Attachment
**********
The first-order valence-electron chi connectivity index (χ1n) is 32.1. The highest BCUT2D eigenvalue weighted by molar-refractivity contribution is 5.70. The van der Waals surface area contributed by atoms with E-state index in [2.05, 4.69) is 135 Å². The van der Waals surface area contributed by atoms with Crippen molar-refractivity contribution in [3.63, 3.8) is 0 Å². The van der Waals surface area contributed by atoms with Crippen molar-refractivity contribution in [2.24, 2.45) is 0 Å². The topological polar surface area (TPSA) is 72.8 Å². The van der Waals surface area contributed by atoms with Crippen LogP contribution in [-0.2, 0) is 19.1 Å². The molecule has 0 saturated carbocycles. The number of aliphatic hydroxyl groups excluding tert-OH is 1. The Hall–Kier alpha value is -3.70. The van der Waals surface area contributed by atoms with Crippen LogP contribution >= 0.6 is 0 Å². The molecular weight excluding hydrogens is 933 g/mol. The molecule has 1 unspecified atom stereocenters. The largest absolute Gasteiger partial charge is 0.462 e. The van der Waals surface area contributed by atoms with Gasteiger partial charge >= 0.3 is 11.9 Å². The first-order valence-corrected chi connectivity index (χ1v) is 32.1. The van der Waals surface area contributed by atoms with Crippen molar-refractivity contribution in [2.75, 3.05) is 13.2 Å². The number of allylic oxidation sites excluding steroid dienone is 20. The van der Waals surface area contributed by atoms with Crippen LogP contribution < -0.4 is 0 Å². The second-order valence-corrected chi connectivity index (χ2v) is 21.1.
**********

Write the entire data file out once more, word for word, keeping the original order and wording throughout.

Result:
The first-order valence-electron chi connectivity index (χ1n) is 32.1. The highest BCUT2D eigenvalue weighted by molar-refractivity contribution is 5.70. The van der Waals surface area contributed by atoms with E-state index in [2.05, 4.69) is 135 Å². The van der Waals surface area contributed by atoms with Crippen molar-refractivity contribution in [3.63, 3.8) is 0 Å². The van der Waals surface area contributed by atoms with Crippen molar-refractivity contribution in [2.24, 2.45) is 0 Å². The topological polar surface area (TPSA) is 72.8 Å². The van der Waals surface area contributed by atoms with Crippen LogP contribution in [-0.2, 0) is 19.1 Å². The molecule has 0 saturated carbocycles. The number of aliphatic hydroxyl groups excluding tert-OH is 1. The Hall–Kier alpha value is -3.70. The van der Waals surface area contributed by atoms with Crippen LogP contribution >= 0.6 is 0 Å². The molecular weight excluding hydrogens is 933 g/mol. The molecule has 1 unspecified atom stereocenters. The largest absolute Gasteiger partial charge is 0.462 e. The van der Waals surface area contributed by atoms with Gasteiger partial charge >= 0.3 is 11.9 Å². The first-order valence-corrected chi connectivity index (χ1v) is 32.1. The van der Waals surface area contributed by atoms with Crippen molar-refractivity contribution in [2.75, 3.05) is 13.2 Å². The number of allylic oxidation sites excluding steroid dienone is 20. The van der Waals surface area contributed by atoms with Crippen LogP contribution < -0.4 is 0 Å². The second-order valence-corrected chi connectivity index (χ2v) is 21.1.